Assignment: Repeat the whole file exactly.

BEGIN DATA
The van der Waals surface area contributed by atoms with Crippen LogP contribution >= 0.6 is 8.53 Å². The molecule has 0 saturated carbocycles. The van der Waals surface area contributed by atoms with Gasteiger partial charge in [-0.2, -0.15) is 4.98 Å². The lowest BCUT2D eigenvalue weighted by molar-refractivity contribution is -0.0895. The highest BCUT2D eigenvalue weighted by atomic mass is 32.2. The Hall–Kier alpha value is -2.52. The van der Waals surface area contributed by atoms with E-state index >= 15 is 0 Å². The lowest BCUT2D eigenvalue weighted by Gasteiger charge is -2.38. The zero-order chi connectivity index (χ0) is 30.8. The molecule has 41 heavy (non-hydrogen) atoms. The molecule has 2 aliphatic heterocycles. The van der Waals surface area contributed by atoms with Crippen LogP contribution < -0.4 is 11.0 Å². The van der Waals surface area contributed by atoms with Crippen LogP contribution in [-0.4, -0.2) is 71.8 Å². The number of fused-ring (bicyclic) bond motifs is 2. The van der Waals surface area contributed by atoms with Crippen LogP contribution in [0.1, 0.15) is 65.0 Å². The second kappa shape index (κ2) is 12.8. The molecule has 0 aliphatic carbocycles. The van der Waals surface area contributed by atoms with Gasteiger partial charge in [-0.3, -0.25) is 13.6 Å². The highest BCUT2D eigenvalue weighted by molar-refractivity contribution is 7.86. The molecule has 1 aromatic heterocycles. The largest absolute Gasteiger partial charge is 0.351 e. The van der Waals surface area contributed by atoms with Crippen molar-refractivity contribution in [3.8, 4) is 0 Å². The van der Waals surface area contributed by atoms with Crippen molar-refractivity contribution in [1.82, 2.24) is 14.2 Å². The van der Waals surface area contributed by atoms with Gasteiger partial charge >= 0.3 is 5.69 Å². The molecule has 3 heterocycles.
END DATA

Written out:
The van der Waals surface area contributed by atoms with Crippen LogP contribution >= 0.6 is 8.53 Å². The molecule has 0 saturated carbocycles. The van der Waals surface area contributed by atoms with Gasteiger partial charge in [-0.2, -0.15) is 4.98 Å². The lowest BCUT2D eigenvalue weighted by molar-refractivity contribution is -0.0895. The highest BCUT2D eigenvalue weighted by atomic mass is 32.2. The Hall–Kier alpha value is -2.52. The van der Waals surface area contributed by atoms with E-state index >= 15 is 0 Å². The lowest BCUT2D eigenvalue weighted by Gasteiger charge is -2.38. The zero-order chi connectivity index (χ0) is 30.8. The molecule has 41 heavy (non-hydrogen) atoms. The molecule has 2 aliphatic heterocycles. The van der Waals surface area contributed by atoms with Crippen LogP contribution < -0.4 is 11.0 Å². The van der Waals surface area contributed by atoms with Crippen LogP contribution in [-0.4, -0.2) is 71.8 Å². The number of fused-ring (bicyclic) bond motifs is 2. The van der Waals surface area contributed by atoms with Crippen LogP contribution in [0.1, 0.15) is 65.0 Å². The second kappa shape index (κ2) is 12.8. The molecule has 0 aliphatic carbocycles. The van der Waals surface area contributed by atoms with Gasteiger partial charge in [-0.3, -0.25) is 13.6 Å². The highest BCUT2D eigenvalue weighted by molar-refractivity contribution is 7.86. The molecule has 1 aromatic heterocycles. The largest absolute Gasteiger partial charge is 0.351 e. The van der Waals surface area contributed by atoms with Crippen molar-refractivity contribution in [3.8, 4) is 0 Å². The van der Waals surface area contributed by atoms with Crippen molar-refractivity contribution in [1.82, 2.24) is 14.2 Å². The van der Waals surface area contributed by atoms with Gasteiger partial charge >= 0.3 is 5.69 Å². The molecule has 3 heterocycles.